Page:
When writing a story of my own, I would always plot out the timeline of important events so that everything would fit in place and I wouldn't contradict myself, e.g. saying something happened in January and then saying it happened in February later. Attention to detail is something that I enjoy in a good story, and I think that for historical fiction this aspect is even more important, so the fact that the movie did not state any year made it less believable; the few anchors I have is that I know who Queen Elizabeth and William Shakespeare are, and that they lived (if I'm not mistaken) in the 15th century, during the Renaissance period.

Not that it made it a lot easier- the actress who played the younger Queen had to play it in two different periods, which I would assume is sometime in her early 20s, and again sometime in her early to mid 30s. Another anchor was William Cecil, her advisor, who was played by the same man at all ages. So by judging how old he is, I knew whether or not it was a flashback. And good thing I recognised him too, he plays Professor Lupin in the Harry Potter movies.

Again, Queen Elizabeth- at different stages of her life. I've no idea how old they were, though.

One thing I did like about the movie is that it had much more scenes where it concerned just the 'normal' people- those who have to work and earn their wages, who are not fortunate enough to have titles to their names upon their birth. I'm not too sure about how accurate a portrayal of society at the time was, but it was nonetheless enlightening. For example, bets on animal fighting was widespread (grizzly bear versus several fierce dogs), and drinking was as common as it is now, though only those of the lower classes appear to get drunk. And not to mention, hygiene at the time was appalling- the ground was constantly muddy from the rain and footsteps of people, and the people appeared to have no regard for cleaning up after themselves- they always appeared rugged and just gives you this sense that they have never taken a bath (okay it was a luxury then).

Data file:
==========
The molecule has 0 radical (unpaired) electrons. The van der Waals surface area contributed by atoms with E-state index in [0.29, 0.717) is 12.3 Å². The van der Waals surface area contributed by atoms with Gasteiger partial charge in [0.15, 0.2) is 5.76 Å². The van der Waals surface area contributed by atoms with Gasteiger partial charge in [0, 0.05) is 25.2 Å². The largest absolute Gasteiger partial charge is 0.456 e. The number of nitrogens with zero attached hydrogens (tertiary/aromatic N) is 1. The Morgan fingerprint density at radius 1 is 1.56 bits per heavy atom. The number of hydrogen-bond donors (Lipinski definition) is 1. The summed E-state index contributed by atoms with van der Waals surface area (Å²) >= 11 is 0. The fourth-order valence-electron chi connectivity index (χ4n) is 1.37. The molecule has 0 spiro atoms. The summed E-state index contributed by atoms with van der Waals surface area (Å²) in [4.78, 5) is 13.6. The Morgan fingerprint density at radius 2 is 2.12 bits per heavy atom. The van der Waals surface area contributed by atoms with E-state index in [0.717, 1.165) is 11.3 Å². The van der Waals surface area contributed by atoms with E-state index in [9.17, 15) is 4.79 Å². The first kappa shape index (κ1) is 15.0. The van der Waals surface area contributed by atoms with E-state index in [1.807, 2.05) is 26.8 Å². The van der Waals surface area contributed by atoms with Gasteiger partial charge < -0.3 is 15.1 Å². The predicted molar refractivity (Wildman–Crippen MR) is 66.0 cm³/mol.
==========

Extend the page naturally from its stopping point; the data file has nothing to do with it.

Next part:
Timeline aside, the story itself was convincing enough; when I came home after watching the movie I had immediately Googled the characters and events, and most of it was fiction. For example, Edward de Vere was not adopted (there was a twist, though expected one, at the end about his adoption) as a baby. And the Queen did not have any illegitimate children (related to the adoption, if you can put two and two together), at least I couldn't find any rumour or conspiracy theory about it.